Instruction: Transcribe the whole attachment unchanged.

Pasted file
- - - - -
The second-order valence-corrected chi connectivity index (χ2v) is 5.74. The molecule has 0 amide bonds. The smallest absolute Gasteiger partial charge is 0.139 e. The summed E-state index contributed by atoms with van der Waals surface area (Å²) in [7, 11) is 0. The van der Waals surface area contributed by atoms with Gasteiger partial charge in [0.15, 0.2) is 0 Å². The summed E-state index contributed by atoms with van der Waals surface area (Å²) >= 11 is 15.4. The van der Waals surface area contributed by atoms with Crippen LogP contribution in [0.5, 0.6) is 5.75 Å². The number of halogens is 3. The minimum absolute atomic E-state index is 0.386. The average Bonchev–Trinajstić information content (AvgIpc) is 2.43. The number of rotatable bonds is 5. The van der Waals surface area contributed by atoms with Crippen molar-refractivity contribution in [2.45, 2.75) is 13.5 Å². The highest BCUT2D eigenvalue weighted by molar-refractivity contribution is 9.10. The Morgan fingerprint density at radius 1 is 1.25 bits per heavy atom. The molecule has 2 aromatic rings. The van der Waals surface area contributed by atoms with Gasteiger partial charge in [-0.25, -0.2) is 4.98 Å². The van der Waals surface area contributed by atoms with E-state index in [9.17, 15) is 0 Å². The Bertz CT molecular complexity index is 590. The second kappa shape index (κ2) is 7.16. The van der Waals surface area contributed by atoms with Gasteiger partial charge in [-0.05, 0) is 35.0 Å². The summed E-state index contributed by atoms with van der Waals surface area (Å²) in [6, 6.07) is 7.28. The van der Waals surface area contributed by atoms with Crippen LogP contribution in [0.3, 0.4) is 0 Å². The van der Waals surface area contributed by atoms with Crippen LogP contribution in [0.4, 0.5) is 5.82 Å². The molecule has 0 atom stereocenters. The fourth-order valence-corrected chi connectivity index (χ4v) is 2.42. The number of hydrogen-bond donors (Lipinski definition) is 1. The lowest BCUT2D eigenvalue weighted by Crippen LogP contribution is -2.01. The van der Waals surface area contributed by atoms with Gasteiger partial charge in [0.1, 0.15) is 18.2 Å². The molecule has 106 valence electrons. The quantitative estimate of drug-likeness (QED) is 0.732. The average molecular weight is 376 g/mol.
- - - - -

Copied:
The second-order valence-corrected chi connectivity index (χ2v) is 5.74. The molecule has 0 amide bonds. The smallest absolute Gasteiger partial charge is 0.139 e. The summed E-state index contributed by atoms with van der Waals surface area (Å²) in [7, 11) is 0. The van der Waals surface area contributed by atoms with Gasteiger partial charge in [0.15, 0.2) is 0 Å². The summed E-state index contributed by atoms with van der Waals surface area (Å²) >= 11 is 15.4. The van der Waals surface area contributed by atoms with Crippen LogP contribution in [0.5, 0.6) is 5.75 Å². The number of halogens is 3. The minimum absolute atomic E-state index is 0.386. The average Bonchev–Trinajstić information content (AvgIpc) is 2.43. The number of rotatable bonds is 5. The van der Waals surface area contributed by atoms with Crippen molar-refractivity contribution in [2.45, 2.75) is 13.5 Å². The highest BCUT2D eigenvalue weighted by molar-refractivity contribution is 9.10. The Morgan fingerprint density at radius 1 is 1.25 bits per heavy atom. The molecule has 2 aromatic rings. The van der Waals surface area contributed by atoms with Gasteiger partial charge in [-0.25, -0.2) is 4.98 Å². The van der Waals surface area contributed by atoms with E-state index in [9.17, 15) is 0 Å². The Bertz CT molecular complexity index is 590. The second kappa shape index (κ2) is 7.16. The van der Waals surface area contributed by atoms with Gasteiger partial charge in [-0.05, 0) is 35.0 Å². The summed E-state index contributed by atoms with van der Waals surface area (Å²) in [6, 6.07) is 7.28. The van der Waals surface area contributed by atoms with Crippen LogP contribution in [0.3, 0.4) is 0 Å². The van der Waals surface area contributed by atoms with Crippen LogP contribution in [0.4, 0.5) is 5.82 Å². The molecule has 0 atom stereocenters. The fourth-order valence-corrected chi connectivity index (χ4v) is 2.42. The number of hydrogen-bond donors (Lipinski definition) is 1. The lowest BCUT2D eigenvalue weighted by Crippen LogP contribution is -2.01. The van der Waals surface area contributed by atoms with Gasteiger partial charge in [0.1, 0.15) is 18.2 Å². The molecule has 106 valence electrons. The quantitative estimate of drug-likeness (QED) is 0.732. The average molecular weight is 376 g/mol.